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Egg Donation Compensation

Posted Jan 26 2011 12:00am
Compensation for egg donation one of many factors to be considered in the decision to become an egg donor. Egg donation provides another couple with the potential to create a family that they could not otherwise have. This often brings great personal fulfillment to a donor. However, the donation process requires time, commitment and personal sacrifice. It is, therefore, appropriate for the a donor to be compensated for these inconveniences. Understanding how the egg donation compensation process works, the legalities and ethical considerations is essential to making a well informed decision to donate.

What is the Average Compensation?According to the Journal of Fertility and Sterility, in 2007 the average compensation for an egg donor in the US was $4,217. The amount of compensation differed by geographic location, the lowest being the northwest and the highest in the east. Most clinics offer a set amount for egg donation compensation, however some may offer higher amounts for donors who match extraordinary traits that are desired by recipients.
Are There Laws For How Much a Donor Can Be Compensated?Because it is illegal in the US to sell body tissues, any payment that is made to a donor may only be compensation for time and inconvenience. There is no law specifying just how much this compensation can be. However, the The American Society for Reproductive Medicine (ASMR) recommends that, “total payment to donor in excess of $5,000 require justification and sums above $10,000 are not appropriate”. Therefore any advertisements for compensation above $10,000 should be viewed cautiously by potential donors.
What About the Advertisements for $10,000 or More for Egg Donations?Although the ASMR guidelines cap compensation at $10,000, there have been reports of up to $60,000 being offered to egg donors. Most often, these large payments are advertised by recipients to recruit donors with very specific personal qualities. They may specify particular ethnic backgrounds, religions, standardized testing scores, university degrees, personal accomplishments, etc. A study published by the Hastings Center reported that for every increase of 100 points on an individual’s SAT score, compensation increased by $2350. This type of large monetary compensation given to donors raises ethical concerns. It may cloud a donor’s ability to fully consider all aspects of the donation process. Furthermore, it could potentially motivate a donor to conceal or fabricate personal attributes in order to fit the recipients requests.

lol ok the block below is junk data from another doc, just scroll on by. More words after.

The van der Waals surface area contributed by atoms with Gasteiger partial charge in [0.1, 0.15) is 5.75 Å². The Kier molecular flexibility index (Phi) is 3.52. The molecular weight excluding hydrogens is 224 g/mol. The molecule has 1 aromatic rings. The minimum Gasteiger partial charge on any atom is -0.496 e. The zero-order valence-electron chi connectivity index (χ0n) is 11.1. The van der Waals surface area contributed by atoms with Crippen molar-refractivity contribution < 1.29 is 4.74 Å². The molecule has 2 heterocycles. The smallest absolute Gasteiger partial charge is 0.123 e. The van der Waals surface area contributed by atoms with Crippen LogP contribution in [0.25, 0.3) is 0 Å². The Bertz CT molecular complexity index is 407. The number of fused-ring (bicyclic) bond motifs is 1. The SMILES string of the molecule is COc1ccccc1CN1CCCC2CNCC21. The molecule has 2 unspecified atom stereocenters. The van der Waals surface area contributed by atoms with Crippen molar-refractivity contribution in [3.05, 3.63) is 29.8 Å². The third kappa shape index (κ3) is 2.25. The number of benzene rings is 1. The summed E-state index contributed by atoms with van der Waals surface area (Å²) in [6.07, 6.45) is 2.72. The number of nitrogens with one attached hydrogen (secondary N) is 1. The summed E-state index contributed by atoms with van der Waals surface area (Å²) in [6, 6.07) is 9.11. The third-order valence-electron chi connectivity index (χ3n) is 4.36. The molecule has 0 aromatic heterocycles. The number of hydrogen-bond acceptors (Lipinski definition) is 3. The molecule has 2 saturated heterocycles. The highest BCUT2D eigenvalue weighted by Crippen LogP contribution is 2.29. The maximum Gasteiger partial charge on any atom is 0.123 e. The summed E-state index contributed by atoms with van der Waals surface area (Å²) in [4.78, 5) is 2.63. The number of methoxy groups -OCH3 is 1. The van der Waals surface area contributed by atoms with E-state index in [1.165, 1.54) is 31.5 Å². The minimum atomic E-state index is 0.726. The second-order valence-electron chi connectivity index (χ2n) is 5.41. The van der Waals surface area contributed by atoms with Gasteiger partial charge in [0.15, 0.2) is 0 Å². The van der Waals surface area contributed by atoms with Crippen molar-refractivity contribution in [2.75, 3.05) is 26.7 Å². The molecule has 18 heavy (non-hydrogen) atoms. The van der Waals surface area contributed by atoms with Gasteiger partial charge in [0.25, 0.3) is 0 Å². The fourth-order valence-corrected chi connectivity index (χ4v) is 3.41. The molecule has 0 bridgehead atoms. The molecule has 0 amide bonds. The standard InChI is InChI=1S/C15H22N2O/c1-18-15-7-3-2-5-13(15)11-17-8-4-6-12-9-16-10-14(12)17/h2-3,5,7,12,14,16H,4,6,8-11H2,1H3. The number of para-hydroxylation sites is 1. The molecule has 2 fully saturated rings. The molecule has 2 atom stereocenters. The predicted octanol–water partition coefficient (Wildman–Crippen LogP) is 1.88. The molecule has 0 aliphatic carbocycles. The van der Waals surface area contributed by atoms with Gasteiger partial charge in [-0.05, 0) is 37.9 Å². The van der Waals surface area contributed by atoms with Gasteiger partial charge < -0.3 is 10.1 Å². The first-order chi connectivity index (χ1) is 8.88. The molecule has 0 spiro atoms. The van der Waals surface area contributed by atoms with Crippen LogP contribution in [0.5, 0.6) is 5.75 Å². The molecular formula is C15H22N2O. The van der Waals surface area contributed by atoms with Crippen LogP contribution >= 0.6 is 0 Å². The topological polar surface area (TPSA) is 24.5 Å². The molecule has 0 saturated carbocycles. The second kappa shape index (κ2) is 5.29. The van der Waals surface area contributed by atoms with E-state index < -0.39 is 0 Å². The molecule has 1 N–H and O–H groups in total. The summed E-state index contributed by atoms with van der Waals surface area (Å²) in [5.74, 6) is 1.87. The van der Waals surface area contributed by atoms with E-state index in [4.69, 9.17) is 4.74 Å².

When Do Donors Get Paid?The whole process of egg donation can take up to 6 weeks from the time of starting treatment to the time of the egg retrieval. Clinics typically pay the donors immediately after the egg retrieval. This is to ensure that the donor completes the entire process and is not based on how many eggs were retrieved. As mentioned above, the sale of body tissues is illegal, thus the number of eggs retrieved should not determine payment. Donors should receive the same payment if 5 eggs were retrieved as they would with 35. If the donation process were to be terminated before egg retrieval due to no fault of the donor, typically a smaller payment is given to donor for their effort. For example, one program for egg donor in New York offers $8,000 as a compensation for complete egg retrieval and $1,000 for early termination. If the procedure is terminated due to negligence or other reasons on the part of the donor, then no compensation is given.
Legal ConsiderationsWhen donating eggs it is a good idea for the donor to have a legal representative review the contract and conditions of payment. This is highly recommended especially if the egg donation compensation offered is more than $10,000 or coming from a private recipient, including family and friends. The donor should also be given a clear awareness in a contract of who will be responsible for any further financial burdens such as unexpected medical complications, etc.
How Many Times Can a Donor Donate Eggs?There is no clear guideline on how many times a woman can donate her eggs. However, the ASRM does recommend that a limit be given to donors. Typically this limit is set anywhere between 3-6 donations over a lifetime.

Original Article Publication in EZineArticles
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